Agenda item

MTFS 90 Strategic Leisure Review - Update

To receive an update on progress with the Strategic Leisure Review and proposed approach in advance of a formal public consultation in late 2023.


The committee considered the report which provided an update on the progress of the implementation of the Strategic Leisure Review following the approval of the Council’s Medium Term Financial Strategy 2023-27 (MTFS) at Full Council on 22 February 2023.


Cllr Clowes attended the meeting as a visiting member. Cllr Clowes highlighted that all centres identified for potential closure were aligned with school academies and asked, with regard to legislation pertaining to academies, whether the Council was at risk of legal challenge. Cllr Clowes stated that there were no alternative options appraisals to consult on, there was a need for better understanding of capacity to fulfil the Council’s statutory duties in relation to primary school swimming at alternative sites before going out to consultation and that there would be an impact on loss of classroom time and increased costs of transport for schools. Cllr Clowes asked what data had been sought from Swim England to inform the process going forward. Cllr Clowes also asked where the fiscal analysis was to support the proposal that removing four centres would not destabilise the fiscal viability of Everybody Health and Leisure (EHL). The contract would expire in 2029 but Cllr Clowes felt that any attempt to attract outside capital would be increasingly compromised by not thinking beyond the MTFS period.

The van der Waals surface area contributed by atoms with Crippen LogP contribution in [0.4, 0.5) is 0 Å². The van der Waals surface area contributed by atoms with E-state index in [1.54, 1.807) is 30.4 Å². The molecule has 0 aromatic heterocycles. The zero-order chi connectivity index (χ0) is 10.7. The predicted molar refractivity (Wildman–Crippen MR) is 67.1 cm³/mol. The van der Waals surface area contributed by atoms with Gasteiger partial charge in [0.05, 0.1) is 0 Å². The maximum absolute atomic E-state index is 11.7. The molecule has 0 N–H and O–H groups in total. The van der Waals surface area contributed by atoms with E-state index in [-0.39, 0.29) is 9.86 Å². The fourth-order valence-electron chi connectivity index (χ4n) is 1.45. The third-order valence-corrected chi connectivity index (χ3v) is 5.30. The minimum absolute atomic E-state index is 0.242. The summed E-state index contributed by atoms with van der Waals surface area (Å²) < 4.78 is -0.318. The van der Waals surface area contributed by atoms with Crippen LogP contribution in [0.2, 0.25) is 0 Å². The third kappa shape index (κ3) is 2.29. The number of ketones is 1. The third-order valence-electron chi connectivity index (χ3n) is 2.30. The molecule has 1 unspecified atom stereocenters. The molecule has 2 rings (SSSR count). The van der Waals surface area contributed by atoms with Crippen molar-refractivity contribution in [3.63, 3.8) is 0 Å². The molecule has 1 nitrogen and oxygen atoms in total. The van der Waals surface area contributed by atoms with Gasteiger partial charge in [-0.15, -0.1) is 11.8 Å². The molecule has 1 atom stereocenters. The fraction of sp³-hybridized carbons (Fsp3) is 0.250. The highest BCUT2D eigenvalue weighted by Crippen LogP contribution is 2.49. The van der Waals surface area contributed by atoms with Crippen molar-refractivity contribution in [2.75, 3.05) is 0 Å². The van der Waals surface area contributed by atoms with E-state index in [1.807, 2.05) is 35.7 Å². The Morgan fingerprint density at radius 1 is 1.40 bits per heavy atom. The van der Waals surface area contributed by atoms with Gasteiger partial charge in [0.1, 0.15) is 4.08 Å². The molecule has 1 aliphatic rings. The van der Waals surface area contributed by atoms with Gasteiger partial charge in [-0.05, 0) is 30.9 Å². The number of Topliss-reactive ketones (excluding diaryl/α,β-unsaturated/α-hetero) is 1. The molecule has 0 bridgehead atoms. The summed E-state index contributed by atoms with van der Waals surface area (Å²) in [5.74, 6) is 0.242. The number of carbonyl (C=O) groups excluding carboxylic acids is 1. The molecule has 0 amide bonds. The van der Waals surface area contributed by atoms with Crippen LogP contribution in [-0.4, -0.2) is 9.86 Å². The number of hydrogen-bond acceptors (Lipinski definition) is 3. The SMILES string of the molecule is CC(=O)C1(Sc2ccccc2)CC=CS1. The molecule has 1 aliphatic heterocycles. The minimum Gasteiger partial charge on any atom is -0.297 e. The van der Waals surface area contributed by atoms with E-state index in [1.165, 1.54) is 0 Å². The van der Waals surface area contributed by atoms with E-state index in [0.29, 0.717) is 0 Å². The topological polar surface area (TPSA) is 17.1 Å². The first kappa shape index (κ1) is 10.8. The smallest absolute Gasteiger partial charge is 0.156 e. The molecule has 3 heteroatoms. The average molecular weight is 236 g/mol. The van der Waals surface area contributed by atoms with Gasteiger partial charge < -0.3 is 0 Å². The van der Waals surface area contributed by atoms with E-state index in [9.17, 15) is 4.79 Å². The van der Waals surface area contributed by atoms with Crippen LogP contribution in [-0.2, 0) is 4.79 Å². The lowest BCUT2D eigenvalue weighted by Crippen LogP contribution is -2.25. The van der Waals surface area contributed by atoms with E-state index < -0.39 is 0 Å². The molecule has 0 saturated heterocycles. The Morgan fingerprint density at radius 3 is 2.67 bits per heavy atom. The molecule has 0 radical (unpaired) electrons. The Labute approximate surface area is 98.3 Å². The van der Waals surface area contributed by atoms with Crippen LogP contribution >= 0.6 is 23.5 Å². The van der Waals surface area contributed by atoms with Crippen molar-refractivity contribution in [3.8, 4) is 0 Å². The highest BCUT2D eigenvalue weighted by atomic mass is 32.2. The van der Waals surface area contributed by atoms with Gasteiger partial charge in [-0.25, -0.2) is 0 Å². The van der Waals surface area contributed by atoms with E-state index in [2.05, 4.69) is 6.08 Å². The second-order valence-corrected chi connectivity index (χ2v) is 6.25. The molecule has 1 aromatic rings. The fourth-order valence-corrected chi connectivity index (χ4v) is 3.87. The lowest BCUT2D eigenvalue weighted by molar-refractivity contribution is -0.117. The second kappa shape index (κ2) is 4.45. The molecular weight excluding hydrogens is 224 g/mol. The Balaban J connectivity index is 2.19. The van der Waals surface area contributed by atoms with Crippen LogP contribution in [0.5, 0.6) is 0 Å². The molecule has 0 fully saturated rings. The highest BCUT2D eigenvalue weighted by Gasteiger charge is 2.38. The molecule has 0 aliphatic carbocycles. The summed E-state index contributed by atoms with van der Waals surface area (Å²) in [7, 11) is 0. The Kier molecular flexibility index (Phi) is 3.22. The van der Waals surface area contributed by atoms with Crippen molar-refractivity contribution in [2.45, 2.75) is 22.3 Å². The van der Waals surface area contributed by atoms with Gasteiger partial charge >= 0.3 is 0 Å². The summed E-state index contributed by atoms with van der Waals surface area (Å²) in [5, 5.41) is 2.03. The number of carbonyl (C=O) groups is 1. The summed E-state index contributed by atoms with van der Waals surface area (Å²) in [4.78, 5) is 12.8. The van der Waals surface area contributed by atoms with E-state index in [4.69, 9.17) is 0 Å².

In response, officers gave assurances that the report had been reviewed by the Council’s Legal services. Swim England would be consulted as part of the consultation process. With regard to the commercial position of EHL, it was noted that the Council had been working with EHL who had provided usage data. There had been no specific issues around ongoing viability raised by EHL to the Council’s leisure commissioning team through the discussions which had been ongoing for several months.


Cllr Anderson attended the meeting as a visiting member and Trustee of Everybody Health and Leisure. Cllr Anderson raised a number of concerns including the impact on employment at EHL, the decommissioning costs, the impact on waiting lists if the number of swimming pools were reduced, the data not including groups. Cllr Anderson advised that EHL were committed to working with Cheshire East to find a mutually agreeable way forward.